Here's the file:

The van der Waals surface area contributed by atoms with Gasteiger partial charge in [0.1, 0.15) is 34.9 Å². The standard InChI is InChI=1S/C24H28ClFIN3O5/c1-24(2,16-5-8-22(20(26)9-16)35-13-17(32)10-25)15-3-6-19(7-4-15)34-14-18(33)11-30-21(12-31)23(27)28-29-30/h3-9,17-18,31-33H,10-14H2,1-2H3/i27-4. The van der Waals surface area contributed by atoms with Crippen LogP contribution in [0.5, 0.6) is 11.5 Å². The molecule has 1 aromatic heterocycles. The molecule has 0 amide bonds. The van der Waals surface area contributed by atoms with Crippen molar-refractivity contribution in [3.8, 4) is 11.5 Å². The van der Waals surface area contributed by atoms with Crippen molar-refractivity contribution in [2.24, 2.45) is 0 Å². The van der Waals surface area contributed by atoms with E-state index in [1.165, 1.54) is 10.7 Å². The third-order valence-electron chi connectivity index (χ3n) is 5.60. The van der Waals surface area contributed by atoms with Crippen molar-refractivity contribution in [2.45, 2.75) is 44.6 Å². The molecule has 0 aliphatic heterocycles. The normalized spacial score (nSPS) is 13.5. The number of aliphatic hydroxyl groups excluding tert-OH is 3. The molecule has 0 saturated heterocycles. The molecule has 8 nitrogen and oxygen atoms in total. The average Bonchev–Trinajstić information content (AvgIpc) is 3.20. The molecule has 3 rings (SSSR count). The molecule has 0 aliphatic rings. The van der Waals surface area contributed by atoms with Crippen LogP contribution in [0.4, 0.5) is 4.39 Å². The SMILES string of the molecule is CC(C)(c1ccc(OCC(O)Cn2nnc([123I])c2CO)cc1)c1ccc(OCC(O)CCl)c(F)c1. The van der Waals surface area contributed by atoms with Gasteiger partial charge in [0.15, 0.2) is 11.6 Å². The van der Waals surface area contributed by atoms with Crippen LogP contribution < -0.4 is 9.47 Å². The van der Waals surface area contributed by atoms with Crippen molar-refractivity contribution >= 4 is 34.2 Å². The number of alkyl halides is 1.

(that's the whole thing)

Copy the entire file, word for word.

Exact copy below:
The van der Waals surface area contributed by atoms with Gasteiger partial charge in [0.1, 0.15) is 34.9 Å². The standard InChI is InChI=1S/C24H28ClFIN3O5/c1-24(2,16-5-8-22(20(26)9-16)35-13-17(32)10-25)15-3-6-19(7-4-15)34-14-18(33)11-30-21(12-31)23(27)28-29-30/h3-9,17-18,31-33H,10-14H2,1-2H3/i27-4. The van der Waals surface area contributed by atoms with Crippen LogP contribution in [0.5, 0.6) is 11.5 Å². The molecule has 1 aromatic heterocycles. The molecule has 0 amide bonds. The van der Waals surface area contributed by atoms with Crippen molar-refractivity contribution in [3.8, 4) is 11.5 Å². The van der Waals surface area contributed by atoms with Crippen molar-refractivity contribution in [2.24, 2.45) is 0 Å². The van der Waals surface area contributed by atoms with E-state index in [1.165, 1.54) is 10.7 Å². The third-order valence-electron chi connectivity index (χ3n) is 5.60. The van der Waals surface area contributed by atoms with Crippen molar-refractivity contribution in [2.45, 2.75) is 44.6 Å². The molecule has 0 aliphatic heterocycles. The normalized spacial score (nSPS) is 13.5. The number of aliphatic hydroxyl groups excluding tert-OH is 3. The molecule has 0 saturated heterocycles. The molecule has 8 nitrogen and oxygen atoms in total. The average Bonchev–Trinajstić information content (AvgIpc) is 3.20. The molecule has 3 rings (SSSR count). The molecule has 0 aliphatic rings. The van der Waals surface area contributed by atoms with Crippen LogP contribution in [0.4, 0.5) is 4.39 Å². The SMILES string of the molecule is CC(C)(c1ccc(OCC(O)Cn2nnc([123I])c2CO)cc1)c1ccc(OCC(O)CCl)c(F)c1. The van der Waals surface area contributed by atoms with Gasteiger partial charge in [0.15, 0.2) is 11.6 Å². The van der Waals surface area contributed by atoms with Crippen LogP contribution < -0.4 is 9.47 Å². The van der Waals surface area contributed by atoms with Crippen molar-refractivity contribution >= 4 is 34.2 Å². The number of alkyl halides is 1.